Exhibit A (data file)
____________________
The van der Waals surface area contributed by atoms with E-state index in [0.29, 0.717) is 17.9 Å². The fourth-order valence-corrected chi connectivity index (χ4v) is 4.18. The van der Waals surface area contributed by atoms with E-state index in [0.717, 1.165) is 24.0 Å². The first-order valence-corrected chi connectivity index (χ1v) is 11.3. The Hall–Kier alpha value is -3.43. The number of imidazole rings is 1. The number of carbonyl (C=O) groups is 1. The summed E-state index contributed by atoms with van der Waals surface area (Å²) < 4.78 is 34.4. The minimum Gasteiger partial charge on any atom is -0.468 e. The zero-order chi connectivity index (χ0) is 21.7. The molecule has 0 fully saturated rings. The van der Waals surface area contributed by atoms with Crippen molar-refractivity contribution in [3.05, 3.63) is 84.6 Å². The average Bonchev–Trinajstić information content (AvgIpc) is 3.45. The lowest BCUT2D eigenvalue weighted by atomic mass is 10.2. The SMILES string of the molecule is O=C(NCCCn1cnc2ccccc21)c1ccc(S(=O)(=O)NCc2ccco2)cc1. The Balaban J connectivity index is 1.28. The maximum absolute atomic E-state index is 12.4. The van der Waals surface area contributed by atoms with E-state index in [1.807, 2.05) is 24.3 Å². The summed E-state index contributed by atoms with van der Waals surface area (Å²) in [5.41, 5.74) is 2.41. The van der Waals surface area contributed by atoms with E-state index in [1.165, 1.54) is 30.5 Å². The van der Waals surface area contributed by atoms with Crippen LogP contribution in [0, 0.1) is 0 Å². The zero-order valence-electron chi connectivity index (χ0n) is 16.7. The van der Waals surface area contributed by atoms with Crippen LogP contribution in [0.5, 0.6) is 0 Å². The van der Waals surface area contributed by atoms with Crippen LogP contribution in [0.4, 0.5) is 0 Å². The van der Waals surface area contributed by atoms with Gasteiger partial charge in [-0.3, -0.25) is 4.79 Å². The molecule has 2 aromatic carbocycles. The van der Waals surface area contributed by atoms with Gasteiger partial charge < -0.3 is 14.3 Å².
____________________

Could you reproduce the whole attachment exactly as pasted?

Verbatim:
The van der Waals surface area contributed by atoms with E-state index in [0.29, 0.717) is 17.9 Å². The fourth-order valence-corrected chi connectivity index (χ4v) is 4.18. The van der Waals surface area contributed by atoms with E-state index in [0.717, 1.165) is 24.0 Å². The first-order valence-corrected chi connectivity index (χ1v) is 11.3. The Hall–Kier alpha value is -3.43. The number of imidazole rings is 1. The number of carbonyl (C=O) groups is 1. The summed E-state index contributed by atoms with van der Waals surface area (Å²) < 4.78 is 34.4. The minimum Gasteiger partial charge on any atom is -0.468 e. The zero-order chi connectivity index (χ0) is 21.7. The molecule has 0 fully saturated rings. The van der Waals surface area contributed by atoms with Crippen molar-refractivity contribution in [3.05, 3.63) is 84.6 Å². The average Bonchev–Trinajstić information content (AvgIpc) is 3.45. The lowest BCUT2D eigenvalue weighted by atomic mass is 10.2. The SMILES string of the molecule is O=C(NCCCn1cnc2ccccc21)c1ccc(S(=O)(=O)NCc2ccco2)cc1. The Balaban J connectivity index is 1.28. The maximum absolute atomic E-state index is 12.4. The van der Waals surface area contributed by atoms with E-state index in [1.807, 2.05) is 24.3 Å². The summed E-state index contributed by atoms with van der Waals surface area (Å²) in [5.41, 5.74) is 2.41. The van der Waals surface area contributed by atoms with E-state index in [1.165, 1.54) is 30.5 Å². The van der Waals surface area contributed by atoms with Crippen LogP contribution in [0, 0.1) is 0 Å². The zero-order valence-electron chi connectivity index (χ0n) is 16.7. The van der Waals surface area contributed by atoms with Crippen LogP contribution in [0.5, 0.6) is 0 Å². The van der Waals surface area contributed by atoms with Crippen LogP contribution in [0.4, 0.5) is 0 Å². The van der Waals surface area contributed by atoms with Gasteiger partial charge in [-0.3, -0.25) is 4.79 Å². The molecule has 2 aromatic carbocycles. The van der Waals surface area contributed by atoms with Gasteiger partial charge < -0.3 is 14.3 Å².